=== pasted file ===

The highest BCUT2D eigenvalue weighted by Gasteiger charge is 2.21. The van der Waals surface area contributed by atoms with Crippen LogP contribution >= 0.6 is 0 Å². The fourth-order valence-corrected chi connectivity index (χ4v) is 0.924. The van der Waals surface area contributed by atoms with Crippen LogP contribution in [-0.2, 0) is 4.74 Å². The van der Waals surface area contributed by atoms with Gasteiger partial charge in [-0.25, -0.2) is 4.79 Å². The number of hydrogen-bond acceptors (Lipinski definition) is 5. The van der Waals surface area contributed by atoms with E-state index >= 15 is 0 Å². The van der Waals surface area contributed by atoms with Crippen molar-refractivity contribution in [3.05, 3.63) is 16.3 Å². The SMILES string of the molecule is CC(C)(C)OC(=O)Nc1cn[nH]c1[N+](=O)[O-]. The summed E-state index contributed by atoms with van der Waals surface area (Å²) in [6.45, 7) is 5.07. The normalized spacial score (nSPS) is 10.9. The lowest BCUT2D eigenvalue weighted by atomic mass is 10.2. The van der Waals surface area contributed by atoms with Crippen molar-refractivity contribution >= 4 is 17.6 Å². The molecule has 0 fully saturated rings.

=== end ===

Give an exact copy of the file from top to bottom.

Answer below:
The highest BCUT2D eigenvalue weighted by Gasteiger charge is 2.21. The van der Waals surface area contributed by atoms with Crippen LogP contribution >= 0.6 is 0 Å². The fourth-order valence-corrected chi connectivity index (χ4v) is 0.924. The van der Waals surface area contributed by atoms with Crippen LogP contribution in [-0.2, 0) is 4.74 Å². The van der Waals surface area contributed by atoms with Gasteiger partial charge in [-0.25, -0.2) is 4.79 Å². The number of hydrogen-bond acceptors (Lipinski definition) is 5. The van der Waals surface area contributed by atoms with E-state index >= 15 is 0 Å². The van der Waals surface area contributed by atoms with Crippen molar-refractivity contribution in [3.05, 3.63) is 16.3 Å². The SMILES string of the molecule is CC(C)(C)OC(=O)Nc1cn[nH]c1[N+](=O)[O-]. The summed E-state index contributed by atoms with van der Waals surface area (Å²) in [6.45, 7) is 5.07. The normalized spacial score (nSPS) is 10.9. The lowest BCUT2D eigenvalue weighted by atomic mass is 10.2. The van der Waals surface area contributed by atoms with Crippen molar-refractivity contribution >= 4 is 17.6 Å². The molecule has 0 fully saturated rings.